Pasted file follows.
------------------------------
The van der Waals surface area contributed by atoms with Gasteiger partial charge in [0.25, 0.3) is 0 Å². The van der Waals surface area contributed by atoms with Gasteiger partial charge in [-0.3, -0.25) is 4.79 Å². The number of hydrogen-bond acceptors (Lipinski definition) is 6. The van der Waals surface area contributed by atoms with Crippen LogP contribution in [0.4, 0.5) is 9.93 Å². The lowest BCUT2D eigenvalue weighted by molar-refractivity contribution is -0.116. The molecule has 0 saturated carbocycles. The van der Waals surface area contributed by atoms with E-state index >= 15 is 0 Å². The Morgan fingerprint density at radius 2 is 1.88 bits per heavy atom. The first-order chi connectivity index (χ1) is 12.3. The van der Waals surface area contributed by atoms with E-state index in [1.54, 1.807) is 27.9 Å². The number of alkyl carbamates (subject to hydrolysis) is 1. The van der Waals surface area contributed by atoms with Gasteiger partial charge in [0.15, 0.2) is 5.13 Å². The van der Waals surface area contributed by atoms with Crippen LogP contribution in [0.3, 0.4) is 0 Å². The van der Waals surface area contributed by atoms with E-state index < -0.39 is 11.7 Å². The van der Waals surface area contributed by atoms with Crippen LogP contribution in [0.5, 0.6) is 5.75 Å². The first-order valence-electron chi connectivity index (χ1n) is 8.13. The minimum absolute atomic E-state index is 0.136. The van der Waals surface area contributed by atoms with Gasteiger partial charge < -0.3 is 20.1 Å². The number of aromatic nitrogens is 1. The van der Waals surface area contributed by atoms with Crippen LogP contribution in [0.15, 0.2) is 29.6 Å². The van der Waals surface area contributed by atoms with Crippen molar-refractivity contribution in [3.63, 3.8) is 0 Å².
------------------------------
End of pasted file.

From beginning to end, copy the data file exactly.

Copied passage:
The van der Waals surface area contributed by atoms with Gasteiger partial charge in [0.25, 0.3) is 0 Å². The van der Waals surface area contributed by atoms with Gasteiger partial charge in [-0.3, -0.25) is 4.79 Å². The number of hydrogen-bond acceptors (Lipinski definition) is 6. The van der Waals surface area contributed by atoms with Crippen LogP contribution in [0.4, 0.5) is 9.93 Å². The lowest BCUT2D eigenvalue weighted by molar-refractivity contribution is -0.116. The molecule has 0 saturated carbocycles. The van der Waals surface area contributed by atoms with E-state index >= 15 is 0 Å². The Morgan fingerprint density at radius 2 is 1.88 bits per heavy atom. The first-order chi connectivity index (χ1) is 12.3. The van der Waals surface area contributed by atoms with E-state index in [1.54, 1.807) is 27.9 Å². The number of alkyl carbamates (subject to hydrolysis) is 1. The van der Waals surface area contributed by atoms with Gasteiger partial charge in [0.15, 0.2) is 5.13 Å². The van der Waals surface area contributed by atoms with Crippen LogP contribution in [0.3, 0.4) is 0 Å². The van der Waals surface area contributed by atoms with E-state index < -0.39 is 11.7 Å². The van der Waals surface area contributed by atoms with Crippen LogP contribution in [0.5, 0.6) is 5.75 Å². The first-order valence-electron chi connectivity index (χ1n) is 8.13. The minimum absolute atomic E-state index is 0.136. The van der Waals surface area contributed by atoms with Gasteiger partial charge < -0.3 is 20.1 Å². The number of aromatic nitrogens is 1. The van der Waals surface area contributed by atoms with Crippen LogP contribution in [0.15, 0.2) is 29.6 Å². The van der Waals surface area contributed by atoms with Crippen molar-refractivity contribution in [3.63, 3.8) is 0 Å².